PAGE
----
“Houses are built to be inhabited, not for speculation,” President Xi proclaimed back in October during the 19th Party Congress. The problem is that tens of millions of Chinese have made fortunes in real estate. Hundreds of millions more aspire to. Not only has housing become the epicenter of Chinese speculative excess, mortgage Credit has inflated to the point of becoming a majority of total Credit growth – as well as a prevailing source of finance for the real economy. It all evolved into a full-fledged mortgage Credit Bubble, surely an expanding black hole of malinvestment, fraud and bank losses.
January 19 – Reuters: “China’s yuan-denominated outstanding housing loans rose 20.9% from a year earlier to 32.2 trillion yuan ($5.03 trillion) at end-December, China’s central bank said… Outstanding individual mortgages at the end of December grew 22.2% to 21.9 trillion yuan…”
January 18 – Bloomberg: “China’s home sales surged to a record high last month, despite a prolonged government campaign to curb property speculation. Sales by value, excluding affordable housing, jumped to a record 1.45 trillion yuan ($225 billion) in December, gaining 21% at the fastest pace in six months… Earlier today, home price data pointed to a similar acceleration. The upswing comes even as officials have sought to tame resurgent buying sentiment in a market that’s seen home prices skyrocket. The resurgence defies predictions that China’s property market will slow amid China’s moves to tackle excessive leverage and maintain curbs on purchases.”
January 16 – Wall Street Journal – “China’s Hot Housing Market Begins to Cool” (Dominique Fong): “China’s housing market has defied gravity and government restraints for two years, floating on a tide of bank loans and speculation. Until now. In Beijing and Shanghai—two of the country’s largest markets—and other megacities, sales have stalled and prices have dropped, falling slightly in some pockets and dramatically in others. Demand has dried up in these areas as a result of government measures including higher mortgage rates, higher down-payment requirements and limits on buying a second or third home. Would-be sellers are increasingly putting plans on hold in hope that prices will rebound.”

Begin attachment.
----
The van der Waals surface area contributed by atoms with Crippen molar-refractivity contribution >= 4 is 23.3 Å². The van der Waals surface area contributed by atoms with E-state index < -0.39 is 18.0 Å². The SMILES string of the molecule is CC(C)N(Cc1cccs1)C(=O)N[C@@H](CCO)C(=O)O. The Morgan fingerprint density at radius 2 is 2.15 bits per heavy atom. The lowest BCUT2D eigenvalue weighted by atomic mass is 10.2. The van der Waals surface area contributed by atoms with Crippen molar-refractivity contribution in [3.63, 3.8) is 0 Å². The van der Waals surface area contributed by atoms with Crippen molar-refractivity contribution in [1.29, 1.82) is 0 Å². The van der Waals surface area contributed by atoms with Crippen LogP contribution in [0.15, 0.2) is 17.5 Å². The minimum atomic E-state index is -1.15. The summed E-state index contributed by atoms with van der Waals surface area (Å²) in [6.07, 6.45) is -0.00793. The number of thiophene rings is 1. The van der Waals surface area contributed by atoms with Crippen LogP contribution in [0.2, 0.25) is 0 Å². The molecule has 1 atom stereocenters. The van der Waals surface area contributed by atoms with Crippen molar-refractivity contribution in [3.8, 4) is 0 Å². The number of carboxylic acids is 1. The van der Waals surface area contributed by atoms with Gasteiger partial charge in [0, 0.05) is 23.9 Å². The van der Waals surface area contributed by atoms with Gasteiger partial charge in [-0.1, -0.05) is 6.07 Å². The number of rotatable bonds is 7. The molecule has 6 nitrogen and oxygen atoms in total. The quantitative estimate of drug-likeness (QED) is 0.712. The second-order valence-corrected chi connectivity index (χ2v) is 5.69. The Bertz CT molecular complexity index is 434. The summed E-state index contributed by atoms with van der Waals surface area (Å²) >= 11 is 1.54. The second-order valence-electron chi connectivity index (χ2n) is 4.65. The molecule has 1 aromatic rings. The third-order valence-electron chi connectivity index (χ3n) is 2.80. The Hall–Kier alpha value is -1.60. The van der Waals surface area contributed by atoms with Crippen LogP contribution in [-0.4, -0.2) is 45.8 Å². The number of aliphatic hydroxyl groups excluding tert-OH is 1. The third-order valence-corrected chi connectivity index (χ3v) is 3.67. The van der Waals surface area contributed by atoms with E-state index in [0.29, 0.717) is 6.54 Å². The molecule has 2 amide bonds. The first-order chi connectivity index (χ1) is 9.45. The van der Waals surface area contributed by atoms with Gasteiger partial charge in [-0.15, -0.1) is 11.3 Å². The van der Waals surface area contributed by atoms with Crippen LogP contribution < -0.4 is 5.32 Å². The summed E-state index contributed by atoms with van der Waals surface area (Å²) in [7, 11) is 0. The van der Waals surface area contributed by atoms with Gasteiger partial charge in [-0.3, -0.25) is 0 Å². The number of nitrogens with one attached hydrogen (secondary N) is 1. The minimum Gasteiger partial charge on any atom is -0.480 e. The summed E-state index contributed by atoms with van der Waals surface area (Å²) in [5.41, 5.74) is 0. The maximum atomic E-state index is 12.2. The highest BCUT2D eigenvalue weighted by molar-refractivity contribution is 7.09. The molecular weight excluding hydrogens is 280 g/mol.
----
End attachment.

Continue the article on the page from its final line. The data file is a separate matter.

January 16 – Reuters: “China’s banking regulator chief warned that a ‘black swan,’ or an unforeseen event could threaten the country’s financial stability, official People’s Daily reported… Guo Shuqing said that while risks in the financial system are manageable, they are still ‘complex and serious.’ Since his appointment as the head of the China Banking Regulatory Commission early last year, Guo has introduced a flurry of new rules to reign in lender risks including from curbs on shadow banking activities to the crackdown on loan fraud. Guo said the dangers stem from the pressure of rising bad debt, imperfect internal risk systems at financial institutions, the relatively high levels of shadow banking activities and rule violations.”
It’s curious to see Chinese housing transactions and prices plateau (in key markets) in the face of rampant mortgage Credit excess. Markets’ lack of concern notwithstanding, we can remind ourselves that this is China’s first mortgage boom – and a rather long and spectacular one at that. And I’m all too familiar with the view that Beijing is adept at managing oh so many things. Yet they’ve sure made a historic mess of mortgage finance – the extent of which will begin to surface as soon as lending slows. It’s one of history’s great ongoing manias, one that these days barely garners attention in The Age of Equities and Cryptocurrencies.
At this point, it’s not clear how Beijing possibly succeeds in reining in housing speculation without bursting an epic apartment Bubble (makes bitcoin look so tiny). With global yields on the rise and Chinese regulators on the case, the Chinese apartment market could be a critical development to monitor in 2018. Hard for me to believe there’s not a black swan holed up in there somewhere. And that goes for global bond markets as well.
Original Post 20 January 2018
Categories: Doug Noland, Perspectives